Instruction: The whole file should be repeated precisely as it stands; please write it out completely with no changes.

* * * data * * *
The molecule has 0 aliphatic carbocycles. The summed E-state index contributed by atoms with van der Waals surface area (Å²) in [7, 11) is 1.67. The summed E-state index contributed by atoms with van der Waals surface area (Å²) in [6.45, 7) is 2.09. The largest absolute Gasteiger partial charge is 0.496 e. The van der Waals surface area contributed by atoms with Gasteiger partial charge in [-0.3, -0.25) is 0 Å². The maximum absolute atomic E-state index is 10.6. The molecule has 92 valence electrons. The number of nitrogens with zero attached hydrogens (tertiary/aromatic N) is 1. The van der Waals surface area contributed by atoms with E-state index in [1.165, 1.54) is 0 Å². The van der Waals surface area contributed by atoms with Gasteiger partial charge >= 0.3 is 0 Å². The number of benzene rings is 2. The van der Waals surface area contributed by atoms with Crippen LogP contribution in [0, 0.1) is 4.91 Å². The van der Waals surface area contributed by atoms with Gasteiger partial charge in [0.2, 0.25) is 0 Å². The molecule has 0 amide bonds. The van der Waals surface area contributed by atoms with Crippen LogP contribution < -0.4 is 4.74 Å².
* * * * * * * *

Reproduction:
The molecule has 0 aliphatic carbocycles. The summed E-state index contributed by atoms with van der Waals surface area (Å²) in [7, 11) is 1.67. The summed E-state index contributed by atoms with van der Waals surface area (Å²) in [6.45, 7) is 2.09. The largest absolute Gasteiger partial charge is 0.496 e. The van der Waals surface area contributed by atoms with Gasteiger partial charge in [-0.3, -0.25) is 0 Å². The maximum absolute atomic E-state index is 10.6. The molecule has 92 valence electrons. The number of nitrogens with zero attached hydrogens (tertiary/aromatic N) is 1. The van der Waals surface area contributed by atoms with E-state index in [1.165, 1.54) is 0 Å². The van der Waals surface area contributed by atoms with Gasteiger partial charge >= 0.3 is 0 Å². The number of benzene rings is 2. The van der Waals surface area contributed by atoms with Crippen LogP contribution in [0, 0.1) is 4.91 Å². The van der Waals surface area contributed by atoms with Gasteiger partial charge in [0.2, 0.25) is 0 Å². The molecule has 0 amide bonds. The van der Waals surface area contributed by atoms with Crippen LogP contribution < -0.4 is 4.74 Å².